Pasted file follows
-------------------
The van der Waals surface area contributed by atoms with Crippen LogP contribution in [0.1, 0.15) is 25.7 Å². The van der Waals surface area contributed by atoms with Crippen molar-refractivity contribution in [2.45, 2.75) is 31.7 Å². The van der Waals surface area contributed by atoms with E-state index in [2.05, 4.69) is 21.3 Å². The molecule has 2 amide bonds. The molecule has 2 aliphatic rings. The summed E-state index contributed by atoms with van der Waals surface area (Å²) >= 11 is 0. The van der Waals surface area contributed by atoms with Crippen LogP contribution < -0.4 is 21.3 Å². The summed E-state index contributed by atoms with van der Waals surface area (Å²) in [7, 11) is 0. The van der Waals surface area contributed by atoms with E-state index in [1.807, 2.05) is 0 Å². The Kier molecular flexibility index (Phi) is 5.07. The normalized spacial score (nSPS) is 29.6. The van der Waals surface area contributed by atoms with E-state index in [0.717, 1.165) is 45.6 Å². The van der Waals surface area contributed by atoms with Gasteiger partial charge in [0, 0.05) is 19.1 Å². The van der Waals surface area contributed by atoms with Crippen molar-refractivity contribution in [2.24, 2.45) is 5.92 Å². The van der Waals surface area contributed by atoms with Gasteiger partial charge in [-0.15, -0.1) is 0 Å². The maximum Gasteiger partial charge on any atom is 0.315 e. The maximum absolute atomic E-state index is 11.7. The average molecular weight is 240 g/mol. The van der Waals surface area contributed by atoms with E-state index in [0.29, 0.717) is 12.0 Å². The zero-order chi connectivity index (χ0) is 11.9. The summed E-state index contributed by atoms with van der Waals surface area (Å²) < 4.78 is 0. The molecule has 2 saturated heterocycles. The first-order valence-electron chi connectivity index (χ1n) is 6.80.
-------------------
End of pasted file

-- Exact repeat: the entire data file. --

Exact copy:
The van der Waals surface area contributed by atoms with Crippen LogP contribution in [0.1, 0.15) is 25.7 Å². The van der Waals surface area contributed by atoms with Crippen molar-refractivity contribution in [2.45, 2.75) is 31.7 Å². The van der Waals surface area contributed by atoms with E-state index in [2.05, 4.69) is 21.3 Å². The molecule has 2 amide bonds. The molecule has 2 aliphatic rings. The summed E-state index contributed by atoms with van der Waals surface area (Å²) >= 11 is 0. The van der Waals surface area contributed by atoms with Crippen LogP contribution < -0.4 is 21.3 Å². The summed E-state index contributed by atoms with van der Waals surface area (Å²) in [7, 11) is 0. The van der Waals surface area contributed by atoms with E-state index in [1.807, 2.05) is 0 Å². The Kier molecular flexibility index (Phi) is 5.07. The normalized spacial score (nSPS) is 29.6. The van der Waals surface area contributed by atoms with E-state index in [0.717, 1.165) is 45.6 Å². The van der Waals surface area contributed by atoms with Gasteiger partial charge in [0, 0.05) is 19.1 Å². The van der Waals surface area contributed by atoms with Crippen molar-refractivity contribution in [2.24, 2.45) is 5.92 Å². The van der Waals surface area contributed by atoms with Gasteiger partial charge in [-0.15, -0.1) is 0 Å². The maximum Gasteiger partial charge on any atom is 0.315 e. The maximum absolute atomic E-state index is 11.7. The average molecular weight is 240 g/mol. The van der Waals surface area contributed by atoms with E-state index in [0.29, 0.717) is 12.0 Å². The zero-order chi connectivity index (χ0) is 11.9. The summed E-state index contributed by atoms with van der Waals surface area (Å²) < 4.78 is 0. The molecule has 2 saturated heterocycles. The first-order valence-electron chi connectivity index (χ1n) is 6.80.